Palestine by Joe Sacco, published by Jonathan Cape, 2003
Joe Sacco’s famous graphic novel, Palestine, which was initially published in serial forms in nine volumes, and later in 2001, assembled as a whole, brings to us the rather surreal state of existence in what is known as the Israeli occupied land, Palestine. The very genre of the graphic novel brings forth not only the ‘question of Palestine’ with its hyper visibility on the surface level, but is predicated on the larger notion of the Palestinian presence, through different narratives. Palestine shows us the journey of Sacco, into Palestine, investigating the attempted erasure of the Palestinians, in mainstream discourses, retracing its origin into the (in)famous Balfour Declaration of 1917.
Joe Sacco’s graphic novel, Palestine stands out for its remarkable portrayal of the Palestinian issue, of the everyday life of the Palestinians in a land of not just conflict but a veritable battle field. Sacco must be credited for his acumen in capturing the nuances of the different narratives, thereby de-sensationalising the entire media hype. This graphic novel is a detour from our comfortable notions of ‘home’, making it a contingent space, where both the voice of the invader/settler and the exiled/settler, intersect.
One of the most interesting facets of this genre, is how Sacco brings an entire political issue into the realm of the comic, where the caricatured sketches have more than a few serious, in fact, philosophical implications, even while introducing an element of dark humour, sometimes, in a stark manner and at times with minor subtleties. Sacco must be applauded for the extensive detailing invested in this graphic novel that brings it somewhere between a black and white illustration and photographic representation and yet it exceeds both these forms, in its own fashion.
As readers, much like the journalist himself at the beginning, we are equipped with only the populist understanding of the deeply entrenched political scenario, that simply glosses over a rather problematic history and narrative. It is only when we enter the realm of this graphic novel, we are, much like Sacco himself, implicated. The graphic novel, takes us across the different cities that are largely occupied by Israel, from Hebron, Ramallah, Nablus, Jerusalem, Jabalia, West Bank to Gaza, all reviving the images of concentration camps in these refugee centres. Sacco in his chequered experiences, all over these places, shows us the portrayal of the everyday life of the Palestinians. He shows us the facade of human rights and democracy, squashed under the euphemism of ‘Collateral damage’. At the same time, the Palestinians’ constant resistance to oppression, by the act of not only throwing stones, but to continue to live life, through their expressions of fear, faith, happiness, hope, anger, marriage and childbirth, proud endurance of humiliations and sufferings and the innate urge to narrativize their stories, also comes to the foreground. It is in their daily practices of having tea with extra helpings of sugar, their gatherings filled with laughter, mockery and tears, that makes us empathise with them. It shows the Palestinians constantly performing the role of a Witness, giving testimonies to the oppressions they have been undergoing. At the same time, there is a level of scepticism, before the Journalist or to the Western Media as such. We see their despair and distrust of the larger indifferent world and yet their only reliance is on their need to narrate their stories, somehow. One of the most interesting facets of this graphic novel, is the role of the journalist, Sacco himself. He discards the notion of objectivity, for a more honest approach although from his subjective lenses. As such, he is presented as an active participant in his observations, with the package of his own biases and idiosyncrasies, while confronting a diametrically opposite cultural logic. At the same time, he subtly hints a jibe at himself and the larger petit bourgeois intellectuals, who after all would love a shower under hot water and rather sit themselves comfortably, reading ‘Edward Said’.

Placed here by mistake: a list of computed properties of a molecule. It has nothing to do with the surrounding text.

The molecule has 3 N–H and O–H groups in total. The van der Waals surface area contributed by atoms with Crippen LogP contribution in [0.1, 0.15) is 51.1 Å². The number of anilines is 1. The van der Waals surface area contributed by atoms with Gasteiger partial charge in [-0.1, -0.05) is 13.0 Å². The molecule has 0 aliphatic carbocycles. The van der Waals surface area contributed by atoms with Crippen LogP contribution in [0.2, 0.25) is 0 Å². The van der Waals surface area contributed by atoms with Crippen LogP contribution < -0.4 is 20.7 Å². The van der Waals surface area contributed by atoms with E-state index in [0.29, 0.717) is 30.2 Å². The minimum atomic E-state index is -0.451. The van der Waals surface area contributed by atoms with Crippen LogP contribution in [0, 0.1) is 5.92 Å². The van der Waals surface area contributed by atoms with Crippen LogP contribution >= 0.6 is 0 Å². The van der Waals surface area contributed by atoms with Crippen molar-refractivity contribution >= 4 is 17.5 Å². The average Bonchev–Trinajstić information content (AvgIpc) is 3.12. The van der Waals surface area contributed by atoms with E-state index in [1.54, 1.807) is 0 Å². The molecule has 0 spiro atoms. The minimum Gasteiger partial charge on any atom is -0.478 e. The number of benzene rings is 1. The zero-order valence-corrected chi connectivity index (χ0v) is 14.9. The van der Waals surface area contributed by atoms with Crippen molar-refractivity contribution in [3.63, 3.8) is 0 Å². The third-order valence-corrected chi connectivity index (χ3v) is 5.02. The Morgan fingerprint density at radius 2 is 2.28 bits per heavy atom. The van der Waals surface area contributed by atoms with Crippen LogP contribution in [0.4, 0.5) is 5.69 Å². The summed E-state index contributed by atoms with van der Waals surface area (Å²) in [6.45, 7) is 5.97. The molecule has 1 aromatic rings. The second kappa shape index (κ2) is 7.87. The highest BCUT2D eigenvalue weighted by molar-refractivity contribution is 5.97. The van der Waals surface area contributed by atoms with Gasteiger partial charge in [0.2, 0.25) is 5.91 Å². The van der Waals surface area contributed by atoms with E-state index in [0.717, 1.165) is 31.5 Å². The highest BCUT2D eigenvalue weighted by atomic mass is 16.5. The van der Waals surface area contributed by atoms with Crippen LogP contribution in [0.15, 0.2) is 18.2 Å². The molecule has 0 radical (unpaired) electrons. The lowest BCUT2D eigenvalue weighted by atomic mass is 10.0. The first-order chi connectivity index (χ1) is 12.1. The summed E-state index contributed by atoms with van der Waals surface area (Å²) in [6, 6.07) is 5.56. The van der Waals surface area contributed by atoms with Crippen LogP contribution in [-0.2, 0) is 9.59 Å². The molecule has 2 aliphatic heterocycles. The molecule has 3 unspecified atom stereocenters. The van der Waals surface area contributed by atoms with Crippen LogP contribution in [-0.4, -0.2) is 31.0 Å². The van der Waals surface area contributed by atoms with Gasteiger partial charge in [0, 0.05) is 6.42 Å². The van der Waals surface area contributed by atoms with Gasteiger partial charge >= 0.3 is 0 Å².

Palestine, obviously ends in the moment of crisis, of an Israeli soldier, interrogating a Palestinian child, who is left with a fatigued expression, anticipating the absence of reconciliation, and a bleak future. A moment that captures the extreme tension and fragility of relationship between two different individuals, hindered by the burden of history and blood. Sacco’s graphic novel, is a brave tale of resilience, of Palestinian identity, in the face of continued persecution. It is a brilliant political treatise, through the realm of aesthetics, to give representation to the voices of marginalised and also understand the power dynamics that determine the relationship of the executioner and the victim. At the end, I am reminded of the words of Mahmoud Darwish, that sums up the feeling of reading Palestine …. “ I have the wisdom of one condemned to die, I possess nothing so nothing can possess me and have written my will in my own blood : Oh inhabitants of my song, trust in water.’’
– Ayesha Begum